ICJ questions legality of procedure adopted to revoke IoK special status

Indian high courts, SC have ruled that Indian president needs consent of J&K govt to change its status: ICJ

News Desk August 07, 2019
Protesters and social activists take part in a protest in Kolkata on August 6, 2019, in reaction to the Indian government scrapping Article 370. PHOTO: AFP

The International Commission of Jurists (ICJ) has condemned the Indian government’s revocation of the special status of Indian-occupied Kashmir (IoK), saying the move violates the rights of representation and participation guaranteed to Kashmiris under Indian and international law.

India, through a presidential decree on Monday, revoked the special status of IoK by abolishing Article 370 of its constitution, which granted autonomy and limited New Delhi’s legislative powers in IoK.

"The Indian government has pushed through these changes in contravention of domestic and international standards with respect to the rights of people in Jammu and Kashmir to participate and be adequately represented, accompanied by draconian new restrictions on freedoms of expression, assembly, and travel, and with an influx of thousands of unaccountable security personnel," said ICJ Secretary General Sam Zarifi.

"The legality of the Indian government’s measures to eviscerate Article 370 will certainly be tested before the Indian judiciary, which should look closely at the serious violations of proper legislative and Constitutional processes.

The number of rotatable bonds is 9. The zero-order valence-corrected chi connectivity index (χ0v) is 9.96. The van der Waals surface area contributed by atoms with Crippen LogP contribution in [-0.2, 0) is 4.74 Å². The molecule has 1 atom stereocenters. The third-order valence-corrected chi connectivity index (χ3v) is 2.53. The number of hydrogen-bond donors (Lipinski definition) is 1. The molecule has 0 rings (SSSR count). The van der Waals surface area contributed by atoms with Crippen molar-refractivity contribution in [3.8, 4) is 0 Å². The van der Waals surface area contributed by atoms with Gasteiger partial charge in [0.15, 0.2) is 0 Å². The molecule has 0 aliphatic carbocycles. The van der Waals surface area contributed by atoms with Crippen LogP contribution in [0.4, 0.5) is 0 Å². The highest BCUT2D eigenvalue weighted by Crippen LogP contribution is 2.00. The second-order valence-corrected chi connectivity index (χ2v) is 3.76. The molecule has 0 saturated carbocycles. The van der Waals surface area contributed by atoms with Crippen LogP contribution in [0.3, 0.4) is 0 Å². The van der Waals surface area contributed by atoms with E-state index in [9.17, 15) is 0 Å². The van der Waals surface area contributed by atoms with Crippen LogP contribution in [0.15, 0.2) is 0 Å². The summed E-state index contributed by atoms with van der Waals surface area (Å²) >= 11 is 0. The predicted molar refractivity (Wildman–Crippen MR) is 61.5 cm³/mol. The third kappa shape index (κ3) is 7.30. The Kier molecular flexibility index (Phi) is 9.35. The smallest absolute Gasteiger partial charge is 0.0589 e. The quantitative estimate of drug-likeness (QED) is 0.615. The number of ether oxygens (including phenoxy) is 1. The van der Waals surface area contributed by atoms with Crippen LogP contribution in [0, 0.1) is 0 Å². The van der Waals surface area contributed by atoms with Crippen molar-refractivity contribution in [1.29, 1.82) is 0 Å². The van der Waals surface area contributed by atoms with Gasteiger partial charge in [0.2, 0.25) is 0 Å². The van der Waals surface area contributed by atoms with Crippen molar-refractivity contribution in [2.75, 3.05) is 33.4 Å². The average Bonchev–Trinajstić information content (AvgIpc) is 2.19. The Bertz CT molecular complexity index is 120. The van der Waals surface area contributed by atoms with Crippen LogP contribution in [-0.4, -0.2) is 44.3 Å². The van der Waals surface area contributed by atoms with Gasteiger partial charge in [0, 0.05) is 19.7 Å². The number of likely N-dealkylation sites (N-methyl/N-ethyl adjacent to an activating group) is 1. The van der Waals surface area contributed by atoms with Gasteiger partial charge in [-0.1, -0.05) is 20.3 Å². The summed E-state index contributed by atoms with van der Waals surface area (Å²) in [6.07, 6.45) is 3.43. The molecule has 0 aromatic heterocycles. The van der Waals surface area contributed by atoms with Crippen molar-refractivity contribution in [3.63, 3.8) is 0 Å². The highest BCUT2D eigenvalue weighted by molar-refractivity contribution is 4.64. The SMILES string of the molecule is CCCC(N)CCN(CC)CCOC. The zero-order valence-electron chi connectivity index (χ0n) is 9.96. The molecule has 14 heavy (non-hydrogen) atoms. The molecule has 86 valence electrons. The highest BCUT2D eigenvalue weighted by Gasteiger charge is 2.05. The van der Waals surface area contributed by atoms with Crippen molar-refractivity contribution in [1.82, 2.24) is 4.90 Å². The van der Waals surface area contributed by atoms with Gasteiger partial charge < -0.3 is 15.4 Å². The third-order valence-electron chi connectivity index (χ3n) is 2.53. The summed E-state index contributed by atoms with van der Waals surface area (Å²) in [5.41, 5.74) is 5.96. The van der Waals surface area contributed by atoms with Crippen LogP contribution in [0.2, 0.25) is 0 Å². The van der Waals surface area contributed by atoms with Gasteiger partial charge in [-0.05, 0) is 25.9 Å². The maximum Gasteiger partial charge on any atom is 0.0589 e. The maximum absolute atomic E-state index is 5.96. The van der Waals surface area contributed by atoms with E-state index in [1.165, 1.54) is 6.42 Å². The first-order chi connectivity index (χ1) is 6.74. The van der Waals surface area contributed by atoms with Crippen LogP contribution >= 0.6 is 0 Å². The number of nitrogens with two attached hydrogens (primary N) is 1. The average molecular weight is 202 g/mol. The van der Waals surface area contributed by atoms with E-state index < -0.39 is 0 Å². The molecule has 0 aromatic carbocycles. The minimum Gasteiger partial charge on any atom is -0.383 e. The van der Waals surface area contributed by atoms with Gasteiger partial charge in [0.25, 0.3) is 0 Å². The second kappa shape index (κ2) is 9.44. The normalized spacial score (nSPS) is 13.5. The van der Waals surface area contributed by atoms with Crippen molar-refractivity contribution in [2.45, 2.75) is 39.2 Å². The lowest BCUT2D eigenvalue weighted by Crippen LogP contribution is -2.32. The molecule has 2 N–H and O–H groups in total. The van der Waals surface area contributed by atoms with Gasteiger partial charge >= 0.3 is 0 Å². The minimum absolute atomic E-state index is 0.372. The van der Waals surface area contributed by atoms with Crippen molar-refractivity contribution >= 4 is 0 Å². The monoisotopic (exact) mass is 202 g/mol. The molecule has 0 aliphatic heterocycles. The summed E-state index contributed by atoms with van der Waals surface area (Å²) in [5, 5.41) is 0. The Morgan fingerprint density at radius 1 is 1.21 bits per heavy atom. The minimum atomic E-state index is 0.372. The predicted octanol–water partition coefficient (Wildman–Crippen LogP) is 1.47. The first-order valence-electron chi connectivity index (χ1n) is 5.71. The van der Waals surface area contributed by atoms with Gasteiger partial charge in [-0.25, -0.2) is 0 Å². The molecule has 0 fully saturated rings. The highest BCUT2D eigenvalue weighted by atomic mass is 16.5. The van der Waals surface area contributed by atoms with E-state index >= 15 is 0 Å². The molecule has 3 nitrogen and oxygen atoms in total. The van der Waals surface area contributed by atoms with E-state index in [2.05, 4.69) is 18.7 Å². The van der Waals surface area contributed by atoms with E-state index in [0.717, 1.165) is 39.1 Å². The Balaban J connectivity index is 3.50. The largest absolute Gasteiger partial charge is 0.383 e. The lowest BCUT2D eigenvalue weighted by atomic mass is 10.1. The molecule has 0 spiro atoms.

"All eyes are now on the Indian Supreme Court to fulfill its functions in defence of the rights of people of Jammu and Kashmir and the Indian Constitution."

The ICJ pointed out that the procedure adopted to revoke the special status "appears to be incompatible with judgments and observations of high courts and the Indian Supreme Court, who have clarified that the President of India would need the agreement of the government of Jammu and Kashmir to change its status."

"The revocation of special status of Jammu and Kashmir without agreement from the state government is contrary to the spirit of Article 370, which envisioned that the will of the people would be taken into account in decisions relating to state’s special status and autonomy," read the ICJ statement.

Zarifi said the Indian government had rushed through the amendments at a time when IoK was under New Delhi's direct rule and the state legislature was dissolved.

"As the government of Jammu and Kashmir is not empowered to discharge its functions, it has not been consulted, let alone agreed to the revocation," he said.

"The lack of consultation with the people of Kashmir is all the more troubling because the changes pushed by the Indian government will materially affect Kashmir’s status as India’s only Muslim-majority state, including special rights for citizens of the state to own and hold land and seek education and employment."

The ICJ statement concluded with a condemnation of India's legislative steps on IoK, and a call for New Delhi to implement in full the UN High Commissioner’s recommendations, including respecting Kashmiris' right to self-determination and protecting their human rights.

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